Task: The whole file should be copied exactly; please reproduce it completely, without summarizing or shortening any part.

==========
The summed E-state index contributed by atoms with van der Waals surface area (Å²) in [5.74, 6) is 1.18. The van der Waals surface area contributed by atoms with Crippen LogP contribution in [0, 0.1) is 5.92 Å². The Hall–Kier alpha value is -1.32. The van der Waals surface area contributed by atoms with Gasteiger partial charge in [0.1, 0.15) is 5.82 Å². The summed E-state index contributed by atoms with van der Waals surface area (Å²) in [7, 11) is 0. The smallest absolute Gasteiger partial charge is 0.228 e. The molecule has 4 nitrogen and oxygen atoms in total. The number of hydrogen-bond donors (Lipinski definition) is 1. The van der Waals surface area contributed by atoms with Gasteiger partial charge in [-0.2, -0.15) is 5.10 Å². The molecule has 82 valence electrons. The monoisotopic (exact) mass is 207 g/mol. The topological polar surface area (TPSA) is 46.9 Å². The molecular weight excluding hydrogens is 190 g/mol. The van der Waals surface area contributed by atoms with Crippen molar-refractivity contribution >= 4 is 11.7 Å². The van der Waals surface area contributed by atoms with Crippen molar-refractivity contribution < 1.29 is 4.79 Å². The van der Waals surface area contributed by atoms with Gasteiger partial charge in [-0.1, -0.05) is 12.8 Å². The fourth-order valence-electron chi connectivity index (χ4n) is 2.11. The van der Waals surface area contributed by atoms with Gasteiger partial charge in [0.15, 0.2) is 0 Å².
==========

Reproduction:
The summed E-state index contributed by atoms with van der Waals surface area (Å²) in [5.74, 6) is 1.18. The van der Waals surface area contributed by atoms with Crippen LogP contribution in [0, 0.1) is 5.92 Å². The Hall–Kier alpha value is -1.32. The van der Waals surface area contributed by atoms with Gasteiger partial charge in [0.1, 0.15) is 5.82 Å². The summed E-state index contributed by atoms with van der Waals surface area (Å²) in [7, 11) is 0. The smallest absolute Gasteiger partial charge is 0.228 e. The molecule has 4 nitrogen and oxygen atoms in total. The number of hydrogen-bond donors (Lipinski definition) is 1. The van der Waals surface area contributed by atoms with Gasteiger partial charge in [-0.2, -0.15) is 5.10 Å². The molecule has 82 valence electrons. The monoisotopic (exact) mass is 207 g/mol. The topological polar surface area (TPSA) is 46.9 Å². The molecular weight excluding hydrogens is 190 g/mol. The van der Waals surface area contributed by atoms with Crippen molar-refractivity contribution >= 4 is 11.7 Å². The van der Waals surface area contributed by atoms with Crippen molar-refractivity contribution < 1.29 is 4.79 Å². The van der Waals surface area contributed by atoms with Gasteiger partial charge in [-0.1, -0.05) is 12.8 Å². The fourth-order valence-electron chi connectivity index (χ4n) is 2.11. The van der Waals surface area contributed by atoms with Gasteiger partial charge in [0.15, 0.2) is 0 Å².